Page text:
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People sit in an alleyway and wait to enter a COVID-19 assessment centre at St. Michael's Hospital in Toronto on September 28, 2020.

Nathan Denette/The Canadian Press

About 400,000 Torontonians live in neighbourhoods where more than five per cent of tests for COVID-19 came back positive in early October, according to new data that show the places with the highest rates of positive test results are in the hard-hit northwest section of the city.

The two neighbourhoods with recent test-positivity rates topping 10 per cent – Brookhaven-Amesbury and Black Creek – also had some of the city’s lowest rates of testing per capita, a sign that the area’s mainly poor and racialized residents need better access to tests.

Status of COVID-19 cases in Toronto

Toronto is the first major city in Canada to release COVID-19 positivity rates and per-capita testing rates by neighbourhood.

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A high rate of positive test results can be a signal that many COVID-19 infections are going undetected. Toronto’s new data, given to the city by the province, should provide clues about where the virus is circulating more widely than case counts alone would suggest.

However, Toronto Public Health officials and other experts said local test-positivity rates should be interpreted with caution because they are heavily dependent on testing practices.

For example, if local health authorities make testing more widely available when a neighbourhood has a major outbreak, the proportion of tests that come back positive would be much higher than if tests were doled out at random to people with no COVID-19 symptoms or contacts with known cases.

The World Health Organization recommended in May that the positivity rate remain below five per cent for at least two weeks before governments considered loosening rules designed to slow the spread of the virus.

City councillor Joe Cressy, chair of the Toronto Board of Health, said the new data on test positivity are illuminating when looked at alongside other metrics.

“The northwest of our city has high positivity rates, high case counts and low testing rates. You pull that together and you start to realize that certain neighbourhoods are being battered by this virus,” he said.

The most recent city-wide positivity rate is 3.1 per cent.

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In the week of Oct. 4, the rate of positive test results was higher than 5 per cent in 21 Toronto neighbourhoods with a combined population of just over 400,000. Nearly 1.3 million Torontonians live in neighbourhoods where the test positivity rate was 3 per cent or higher that week, according to a Globe and Mail analysis.

In the week beginning Sept. 27, the Toronto neighbourhood with the highest positivity rate was Rustic, a pocket northwest of the intersection of Jane Street and Lawrence Avenue West where 14.3 per cent of tests came back positive.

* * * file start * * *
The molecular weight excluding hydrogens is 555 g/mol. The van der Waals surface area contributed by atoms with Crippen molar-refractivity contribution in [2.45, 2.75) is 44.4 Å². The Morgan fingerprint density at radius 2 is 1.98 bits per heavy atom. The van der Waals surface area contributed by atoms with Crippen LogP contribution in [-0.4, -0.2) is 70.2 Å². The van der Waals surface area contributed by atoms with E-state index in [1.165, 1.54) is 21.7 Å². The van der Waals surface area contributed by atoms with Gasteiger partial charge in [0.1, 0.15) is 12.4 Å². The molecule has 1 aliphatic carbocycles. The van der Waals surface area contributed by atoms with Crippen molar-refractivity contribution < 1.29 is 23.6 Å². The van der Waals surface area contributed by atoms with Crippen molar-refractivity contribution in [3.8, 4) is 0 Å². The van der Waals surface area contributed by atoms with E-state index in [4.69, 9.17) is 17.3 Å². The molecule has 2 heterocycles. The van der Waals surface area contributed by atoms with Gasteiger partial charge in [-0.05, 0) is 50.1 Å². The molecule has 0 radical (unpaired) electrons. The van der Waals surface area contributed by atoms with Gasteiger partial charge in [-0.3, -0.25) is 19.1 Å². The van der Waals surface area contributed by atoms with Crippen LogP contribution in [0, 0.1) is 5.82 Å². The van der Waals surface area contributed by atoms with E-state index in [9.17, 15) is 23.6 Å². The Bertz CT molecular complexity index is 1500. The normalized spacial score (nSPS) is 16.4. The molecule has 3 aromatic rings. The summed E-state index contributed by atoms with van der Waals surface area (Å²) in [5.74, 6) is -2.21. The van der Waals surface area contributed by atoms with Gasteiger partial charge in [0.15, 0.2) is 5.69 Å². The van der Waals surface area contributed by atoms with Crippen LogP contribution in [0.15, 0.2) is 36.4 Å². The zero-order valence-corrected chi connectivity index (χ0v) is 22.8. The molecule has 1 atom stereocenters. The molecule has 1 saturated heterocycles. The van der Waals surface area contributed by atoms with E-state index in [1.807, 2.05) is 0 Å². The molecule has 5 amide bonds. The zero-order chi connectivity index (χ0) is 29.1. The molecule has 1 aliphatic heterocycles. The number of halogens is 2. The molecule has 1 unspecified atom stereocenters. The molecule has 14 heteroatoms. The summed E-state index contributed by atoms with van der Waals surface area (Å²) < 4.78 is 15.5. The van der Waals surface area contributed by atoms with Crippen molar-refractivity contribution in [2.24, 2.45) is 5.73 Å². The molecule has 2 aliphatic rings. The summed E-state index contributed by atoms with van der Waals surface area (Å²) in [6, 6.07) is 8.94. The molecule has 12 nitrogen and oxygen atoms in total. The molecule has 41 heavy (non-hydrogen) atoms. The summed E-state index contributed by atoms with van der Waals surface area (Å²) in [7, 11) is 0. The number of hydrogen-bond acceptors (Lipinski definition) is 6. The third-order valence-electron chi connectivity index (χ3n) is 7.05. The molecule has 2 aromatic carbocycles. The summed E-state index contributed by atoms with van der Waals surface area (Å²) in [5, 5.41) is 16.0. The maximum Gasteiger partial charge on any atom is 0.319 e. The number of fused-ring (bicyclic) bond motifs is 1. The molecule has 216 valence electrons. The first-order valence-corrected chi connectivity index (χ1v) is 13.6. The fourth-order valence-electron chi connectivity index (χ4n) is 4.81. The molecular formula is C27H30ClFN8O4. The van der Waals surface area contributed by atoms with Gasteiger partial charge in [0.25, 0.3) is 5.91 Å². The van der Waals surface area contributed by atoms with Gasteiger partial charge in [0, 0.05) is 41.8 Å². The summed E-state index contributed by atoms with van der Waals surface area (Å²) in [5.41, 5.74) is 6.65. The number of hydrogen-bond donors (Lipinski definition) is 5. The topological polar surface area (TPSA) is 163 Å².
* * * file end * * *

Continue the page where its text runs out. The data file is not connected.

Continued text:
The neighbourhood logged a relatively modest 19 confirmed cases between Sept. 25 and Oct. 15, but it had a high test-positivity rate and a low rate of testing – only 9.9 tests were conducted the week of Sept. 27 for every 1,000 Rustic residents, one of the lowest rates in the city. “Taken together, these indicators suggest the high [test-positivity rate] may be driven by testing capacity, whether it’s access to a test or an uptake issue with individuals not seeking testing,” Sarah Collier, Toronto Public Health’s manager of surveillance and epidemiology, told the Toronto Board of Health on Monday. “Therefore more testing could be done to capture asymptomatic and presymptomatic cases in order to stop the virus spread.”

By contrast, access to testing was likely not a problem in Little Portugal, a neighbourhood on the outskirts of downtown, where the test positivity rate the week of Sept. 27 was 7.2 per cent, but the testing rate per capita was among the highest in the city, Ms. Collier said.

At the same meeting, Toronto Medical Officer of Health Eileen de Villa announced that the collection of demographic information about people infected with COVID-19, including their race, had resumed on Oct. 9 after a week-long pause sparked by an influx of new cases.

Angela Robertson, executive director of the Parkdale Queen West Community Health Centre, told the board that, “the ease with which the suspension was implemented is deeply concerning."

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Ms. Robertson, who spoke on behalf of a Black health equity working group convened at the start of the pandemic, also urged the city and province to do more to help residents of the northwest, including by expanding mobile testing and addressing overcrowding on local bus routes.

The board approved a health equity action plan on Monday designed to address some of those concerns.

With a report from Chen Wang

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